GIF’s investment mandate is focused on finding and funding innovative ventures and solutions that have high potential to be impactful on the lives of the poor, scalable to reach millions and cost effective. Applying these criteria has meant that GIF’s portfolio has been largely comprised of investments amenable to quantifying impacts generated by innovations (e.g. lives saved, new income generated).
In 2019, GIF set out to find and invest in innovations seeking to reduce agency constraints on women and girls. In early sourcing efforts, a challenge we encountered was finding transformative gender impact innovations which satisfy all of GIF’s core investment criteria. In particular, many innovations lacked a rigorously tested model or clear pathways to scale as we have come to find in established sectors such as agriculture, education and health. Our hypothesis is that this is due in large part to initiatives seeking gender transformative impact having gained increased attention from innovation funders only relatively recently. It became clear GIF needed to challenge itself to redefine what success might look like in the gender investing space, as well as develop a framework and analysis tools to help us think through trade-offs, risks, and opportunities in deals. One of these analysis tools on gender impact is now well defined at GIF and described here.
Our early approach to integrating gender analysis involved layering elements of established frameworks into our diligence process. We trialed this process for GIF’s investment in StrongMinds, a mental health organisation working to treat depression in economically impoverished women in sub-Saharan Africa. Through this approach we learned that innovators may be generating, or have the potential to generate, sizeable gender impacts even if they are not yet explicitly considering these impacts or targeting them as primary outcomes. This is a missed opportunity to maximise impact where opportunities to advance agency for women and girls are not well understood or harnessed. Recognising this, we structured our funding to help StrongMinds build gender considerations into its strategy, programme design, and monitoring and evaluation, in addition to supporting StrongMinds’ growth model.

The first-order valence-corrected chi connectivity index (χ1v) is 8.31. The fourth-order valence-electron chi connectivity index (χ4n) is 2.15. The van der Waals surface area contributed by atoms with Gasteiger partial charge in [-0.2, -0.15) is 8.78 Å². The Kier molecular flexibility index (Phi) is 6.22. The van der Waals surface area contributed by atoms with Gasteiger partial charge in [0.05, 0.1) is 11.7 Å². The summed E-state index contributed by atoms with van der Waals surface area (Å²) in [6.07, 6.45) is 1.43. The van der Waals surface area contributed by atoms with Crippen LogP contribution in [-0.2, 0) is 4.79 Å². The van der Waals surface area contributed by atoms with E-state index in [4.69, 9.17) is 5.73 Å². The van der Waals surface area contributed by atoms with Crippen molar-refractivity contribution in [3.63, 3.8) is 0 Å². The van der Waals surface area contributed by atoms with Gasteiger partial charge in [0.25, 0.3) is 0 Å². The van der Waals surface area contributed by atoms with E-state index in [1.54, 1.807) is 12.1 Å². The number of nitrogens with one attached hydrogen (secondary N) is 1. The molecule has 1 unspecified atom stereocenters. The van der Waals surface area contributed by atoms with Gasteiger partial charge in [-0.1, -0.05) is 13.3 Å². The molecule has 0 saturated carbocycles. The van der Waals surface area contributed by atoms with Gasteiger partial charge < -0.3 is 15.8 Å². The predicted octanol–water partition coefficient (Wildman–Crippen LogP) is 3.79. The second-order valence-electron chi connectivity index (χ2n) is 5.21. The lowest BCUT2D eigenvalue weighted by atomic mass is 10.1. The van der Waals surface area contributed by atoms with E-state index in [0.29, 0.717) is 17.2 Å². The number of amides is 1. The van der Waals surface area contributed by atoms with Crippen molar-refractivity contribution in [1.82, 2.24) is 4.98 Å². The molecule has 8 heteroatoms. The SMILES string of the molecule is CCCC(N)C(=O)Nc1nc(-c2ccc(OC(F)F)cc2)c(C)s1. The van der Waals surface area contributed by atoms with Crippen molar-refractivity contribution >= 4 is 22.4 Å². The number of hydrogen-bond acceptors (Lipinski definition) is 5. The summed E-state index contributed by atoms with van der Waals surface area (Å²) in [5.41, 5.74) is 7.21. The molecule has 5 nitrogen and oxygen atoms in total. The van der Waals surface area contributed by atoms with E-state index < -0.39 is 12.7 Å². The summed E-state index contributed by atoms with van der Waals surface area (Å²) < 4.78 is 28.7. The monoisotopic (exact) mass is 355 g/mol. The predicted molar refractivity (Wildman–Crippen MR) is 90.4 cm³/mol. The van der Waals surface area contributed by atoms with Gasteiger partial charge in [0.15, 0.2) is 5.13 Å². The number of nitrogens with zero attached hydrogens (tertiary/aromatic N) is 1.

Quickly it became clear that there is value in applying a gender lens more systematically throughout the investment process: it improves our ability to surface risks of adverse impacts on women as well as opportunities for increasing positive gender outcomes, and this potential exists for gender innovations as well as innovations that are not primarily striving for gender equality.
GIF utilizes gender analysis tools to support diligence on all deals and help us think about gender across for-profit and not-for-profit models and against core investment criteria of innovation, scale, evidence, and cost-effectiveness. The toolkit we developed allows for a deep dive into gender issues for gender impact-focused innovations and right-sizing of related diligence for innovations primarily seeking other impact outcomes. This toolkit is comprised of:
There is a saying that a tool is only as good as its users. With that in mind, GIF dedicated time and resources to establishing support mechanisms for adoption of these by the investment team and throughout the investment process. For example, GIF embedded touchpoints at the early stages of diligence to allow for forums for the investment team to discuss the output of these tools and the gender dimensions of deals. In addition to consulting with experts, building gender expertise within GIF through hiring new talent has also been an important element of driving and supporting the roll-out of this gender investing approach across the organisation.
In sharing these approaches and tools, we would like this to be useful for other investors and funders seeking to mainstream gender analysis, as well as innovators who wish to better understand the gender facets of their work.